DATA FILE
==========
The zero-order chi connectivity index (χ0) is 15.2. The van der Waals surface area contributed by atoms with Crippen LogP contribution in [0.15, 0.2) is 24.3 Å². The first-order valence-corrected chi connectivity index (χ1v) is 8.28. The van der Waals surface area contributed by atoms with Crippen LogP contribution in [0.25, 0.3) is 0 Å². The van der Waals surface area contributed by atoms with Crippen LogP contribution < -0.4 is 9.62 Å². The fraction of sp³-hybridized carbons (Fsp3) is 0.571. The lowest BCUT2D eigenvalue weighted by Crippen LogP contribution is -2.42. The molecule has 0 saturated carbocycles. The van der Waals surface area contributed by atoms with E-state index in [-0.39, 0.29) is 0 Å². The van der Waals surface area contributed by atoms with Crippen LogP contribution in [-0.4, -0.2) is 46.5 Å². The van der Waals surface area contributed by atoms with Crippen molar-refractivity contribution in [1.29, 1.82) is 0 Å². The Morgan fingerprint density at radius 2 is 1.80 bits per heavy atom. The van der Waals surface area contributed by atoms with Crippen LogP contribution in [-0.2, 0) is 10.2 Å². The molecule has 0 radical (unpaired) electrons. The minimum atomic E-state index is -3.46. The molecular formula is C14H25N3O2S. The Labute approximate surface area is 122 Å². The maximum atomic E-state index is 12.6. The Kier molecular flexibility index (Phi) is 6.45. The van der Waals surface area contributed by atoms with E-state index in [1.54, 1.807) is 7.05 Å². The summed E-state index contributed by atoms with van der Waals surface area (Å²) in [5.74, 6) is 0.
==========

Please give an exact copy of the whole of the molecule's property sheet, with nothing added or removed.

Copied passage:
The zero-order chi connectivity index (χ0) is 15.2. The van der Waals surface area contributed by atoms with Crippen LogP contribution in [0.15, 0.2) is 24.3 Å². The first-order valence-corrected chi connectivity index (χ1v) is 8.28. The van der Waals surface area contributed by atoms with Crippen LogP contribution in [0.25, 0.3) is 0 Å². The van der Waals surface area contributed by atoms with Crippen LogP contribution < -0.4 is 9.62 Å². The fraction of sp³-hybridized carbons (Fsp3) is 0.571. The lowest BCUT2D eigenvalue weighted by Crippen LogP contribution is -2.42. The molecule has 0 saturated carbocycles. The van der Waals surface area contributed by atoms with E-state index in [-0.39, 0.29) is 0 Å². The van der Waals surface area contributed by atoms with Crippen LogP contribution in [-0.4, -0.2) is 46.5 Å². The van der Waals surface area contributed by atoms with Crippen molar-refractivity contribution in [1.29, 1.82) is 0 Å². The Morgan fingerprint density at radius 2 is 1.80 bits per heavy atom. The van der Waals surface area contributed by atoms with Crippen LogP contribution in [-0.2, 0) is 10.2 Å². The molecule has 0 radical (unpaired) electrons. The minimum atomic E-state index is -3.46. The molecular formula is C14H25N3O2S. The Labute approximate surface area is 122 Å². The maximum atomic E-state index is 12.6. The Kier molecular flexibility index (Phi) is 6.45. The van der Waals surface area contributed by atoms with E-state index in [1.54, 1.807) is 7.05 Å². The summed E-state index contributed by atoms with van der Waals surface area (Å²) in [5.74, 6) is 0.